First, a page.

Testing clears the air in Brewster Hall
August 20, 2009
WOLFEBORO — Air testing of basement areas in Brewster Hall, ordered by selectmen at their last meeting on Aug. 5, did find elevated levels of a mold commonly found in older buildings but not the toxic mold that had been feared.
The inspection by Yerhot Environmental Solutions LLC (YES) of Madbury did detect visible signs of mold and "a distinct smell of rodent urine" but no elevated levels of carbon dioxide. The highest airborne concentration of the common molds (Aspergillis and Penicillium, 5,280 counts per square meter) was found in the basement break room. The spore count was less than half as much (2,560 counts) in the basement file storage area, less than 10 percent as much in the basement storage room near the electric panel (427 counts) and only one percent (53 counts) in the first floor cubicles at the top of the stairs. An outside air sample had the same common mold counts as the cubicles.
In addition to five air samples, YES also took four surface samples, of the floor in the basement women's room, the rug in the break room, the wooden stairs and paper found in the trustees office. Only the stair sample showed high levels of the common molds (Aspergillis and Penicillium); the other three samples showed "sparse" amounts of mold.
The YES report identified remediation efforts that should be taken to remove the mold, the least expensive of which called for reducing basement humidity from 65 percent to below 50 percent by using dehumidifiers and ventilating the basement space. The more expensive measures recommended included sealing off the basement, removing "all water damaged and/or mold contaminated porous building materials 2 feet past visible damage, and thoroughly cleaning the space, including sanding of stained areas'; work would be done in disposable clothing by workers, including a breathing apparatus, eye protection and gloves.
The YES report acknowledges "there are no U.S. regulatory standards for either indoor or outdoor levels of mold spores in the air." However, "standard practice is to compare the mold concentrations and the specific types of mold present, with outdoor concentrations at the same location, if possible. If the indoor levels are significantly higher, or if the dominant mold species are significantly different, that indoor environment is considered to have a mold problem that requires attention."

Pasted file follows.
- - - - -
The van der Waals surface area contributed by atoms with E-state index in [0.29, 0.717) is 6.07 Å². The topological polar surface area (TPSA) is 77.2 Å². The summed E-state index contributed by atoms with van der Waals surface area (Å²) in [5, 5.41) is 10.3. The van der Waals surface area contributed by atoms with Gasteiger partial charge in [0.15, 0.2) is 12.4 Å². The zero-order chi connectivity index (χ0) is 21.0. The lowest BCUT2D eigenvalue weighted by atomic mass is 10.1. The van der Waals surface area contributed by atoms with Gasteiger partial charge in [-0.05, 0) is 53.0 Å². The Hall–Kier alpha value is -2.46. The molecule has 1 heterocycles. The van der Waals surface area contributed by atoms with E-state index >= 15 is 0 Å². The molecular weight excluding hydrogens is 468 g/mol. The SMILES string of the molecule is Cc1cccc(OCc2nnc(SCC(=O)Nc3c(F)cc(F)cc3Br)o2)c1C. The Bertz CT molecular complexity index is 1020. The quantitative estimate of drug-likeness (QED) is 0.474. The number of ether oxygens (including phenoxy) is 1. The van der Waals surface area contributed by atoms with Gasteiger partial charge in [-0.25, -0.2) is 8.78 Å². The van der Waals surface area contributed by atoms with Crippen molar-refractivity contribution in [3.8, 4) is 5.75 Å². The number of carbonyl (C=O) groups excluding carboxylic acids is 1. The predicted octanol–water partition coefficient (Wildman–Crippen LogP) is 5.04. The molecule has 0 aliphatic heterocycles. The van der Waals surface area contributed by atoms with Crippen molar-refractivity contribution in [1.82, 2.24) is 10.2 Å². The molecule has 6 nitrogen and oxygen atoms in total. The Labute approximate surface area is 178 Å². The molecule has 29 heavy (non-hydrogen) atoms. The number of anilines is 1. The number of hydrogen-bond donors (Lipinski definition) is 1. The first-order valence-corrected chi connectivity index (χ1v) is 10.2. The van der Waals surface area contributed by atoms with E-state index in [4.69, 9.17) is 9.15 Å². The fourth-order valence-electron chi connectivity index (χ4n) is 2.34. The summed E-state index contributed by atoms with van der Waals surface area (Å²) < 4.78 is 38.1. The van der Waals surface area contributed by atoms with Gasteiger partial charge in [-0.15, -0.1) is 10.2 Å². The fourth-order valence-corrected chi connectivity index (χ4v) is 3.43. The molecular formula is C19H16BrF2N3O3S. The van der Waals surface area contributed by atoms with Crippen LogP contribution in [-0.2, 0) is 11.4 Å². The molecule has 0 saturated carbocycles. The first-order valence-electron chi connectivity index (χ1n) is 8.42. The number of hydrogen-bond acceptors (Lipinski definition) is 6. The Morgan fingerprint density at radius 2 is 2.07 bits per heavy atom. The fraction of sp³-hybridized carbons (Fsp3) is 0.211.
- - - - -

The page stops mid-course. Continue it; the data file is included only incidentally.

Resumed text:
Given this report, selectmen will discuss what to do next at their Aug. 19 meeting, which took place after press time but will be reported here next week.
Prior to the Aug. 5 meeting Town Manager David Owen had ordered that the basement be ventilated in response to staff complaints about mold. Selectman Kristi Ginter had questioned the ventilation out of a concern that the town might be ejecting toxic molds into the outside air. Owen agreed to stop the ventilation and get the air tested, and the board authorized up to $3,500 to get the air tested and to replace the sink and toilet in the first floor bathroom off of the conference room. Previous Town Manager Paul Skowron had had the first-floor plumbing fixtures removed but left the plumbing for them, as well as the ceramic tile.
Selectman Linda Murray had advocated spending all available uncommitted funds in the operating budget to improve staff working conditions in the Brewster Hall town offices, including converting part of the conference room to a staff break room, as well as restoring the bathroom to make it unnecessary for most staff to go to the basement. Selectmen Chair Dave Senecal and Selectmen Marge Webster and Ginter prefer to use most of the funds to prepare a town office proposal for voters to consider next March, though Senecal supported Murray on restoring the bathroom and the board did authorize funds for air testing.